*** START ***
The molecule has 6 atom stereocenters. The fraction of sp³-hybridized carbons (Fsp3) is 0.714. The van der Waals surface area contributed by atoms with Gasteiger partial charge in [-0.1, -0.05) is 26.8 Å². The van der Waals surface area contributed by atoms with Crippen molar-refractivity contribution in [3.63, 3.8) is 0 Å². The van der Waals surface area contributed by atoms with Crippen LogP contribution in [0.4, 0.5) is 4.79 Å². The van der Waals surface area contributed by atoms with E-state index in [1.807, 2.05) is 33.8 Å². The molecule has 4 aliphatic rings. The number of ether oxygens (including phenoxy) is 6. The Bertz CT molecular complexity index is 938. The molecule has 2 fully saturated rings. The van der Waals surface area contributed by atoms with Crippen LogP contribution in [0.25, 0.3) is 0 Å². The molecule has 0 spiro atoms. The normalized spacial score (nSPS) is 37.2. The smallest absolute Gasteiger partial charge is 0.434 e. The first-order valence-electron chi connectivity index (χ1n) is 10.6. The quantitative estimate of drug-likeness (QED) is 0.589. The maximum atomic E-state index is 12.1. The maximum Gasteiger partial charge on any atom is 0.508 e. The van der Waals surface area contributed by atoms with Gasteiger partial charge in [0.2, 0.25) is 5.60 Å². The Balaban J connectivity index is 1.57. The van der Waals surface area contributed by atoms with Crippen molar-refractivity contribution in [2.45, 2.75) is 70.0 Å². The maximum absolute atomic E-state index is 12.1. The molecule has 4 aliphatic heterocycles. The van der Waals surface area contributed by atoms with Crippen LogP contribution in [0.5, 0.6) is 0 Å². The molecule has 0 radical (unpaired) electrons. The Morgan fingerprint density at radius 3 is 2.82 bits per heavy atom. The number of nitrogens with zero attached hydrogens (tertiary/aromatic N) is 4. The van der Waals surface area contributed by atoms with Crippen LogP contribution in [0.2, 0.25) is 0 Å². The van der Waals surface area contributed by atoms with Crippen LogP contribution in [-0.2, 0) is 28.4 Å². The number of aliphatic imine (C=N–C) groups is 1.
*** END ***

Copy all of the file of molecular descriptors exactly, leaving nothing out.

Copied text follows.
The molecule has 6 atom stereocenters. The fraction of sp³-hybridized carbons (Fsp3) is 0.714. The van der Waals surface area contributed by atoms with Gasteiger partial charge in [-0.1, -0.05) is 26.8 Å². The van der Waals surface area contributed by atoms with Crippen molar-refractivity contribution in [3.63, 3.8) is 0 Å². The van der Waals surface area contributed by atoms with Crippen LogP contribution in [0.4, 0.5) is 4.79 Å². The van der Waals surface area contributed by atoms with E-state index in [1.807, 2.05) is 33.8 Å². The molecule has 4 aliphatic rings. The number of ether oxygens (including phenoxy) is 6. The Bertz CT molecular complexity index is 938. The molecule has 2 fully saturated rings. The van der Waals surface area contributed by atoms with Crippen LogP contribution in [0.25, 0.3) is 0 Å². The molecule has 0 spiro atoms. The normalized spacial score (nSPS) is 37.2. The smallest absolute Gasteiger partial charge is 0.434 e. The first-order valence-electron chi connectivity index (χ1n) is 10.6. The quantitative estimate of drug-likeness (QED) is 0.589. The maximum atomic E-state index is 12.1. The maximum Gasteiger partial charge on any atom is 0.508 e. The van der Waals surface area contributed by atoms with Gasteiger partial charge in [0.2, 0.25) is 5.60 Å². The Balaban J connectivity index is 1.57. The van der Waals surface area contributed by atoms with Crippen molar-refractivity contribution in [2.45, 2.75) is 70.0 Å². The maximum absolute atomic E-state index is 12.1. The molecule has 4 aliphatic heterocycles. The van der Waals surface area contributed by atoms with Crippen LogP contribution in [0.5, 0.6) is 0 Å². The molecule has 0 radical (unpaired) electrons. The Morgan fingerprint density at radius 3 is 2.82 bits per heavy atom. The number of nitrogens with zero attached hydrogens (tertiary/aromatic N) is 4. The van der Waals surface area contributed by atoms with Crippen LogP contribution in [0.2, 0.25) is 0 Å². The van der Waals surface area contributed by atoms with Crippen LogP contribution in [-0.2, 0) is 28.4 Å². The number of aliphatic imine (C=N–C) groups is 1.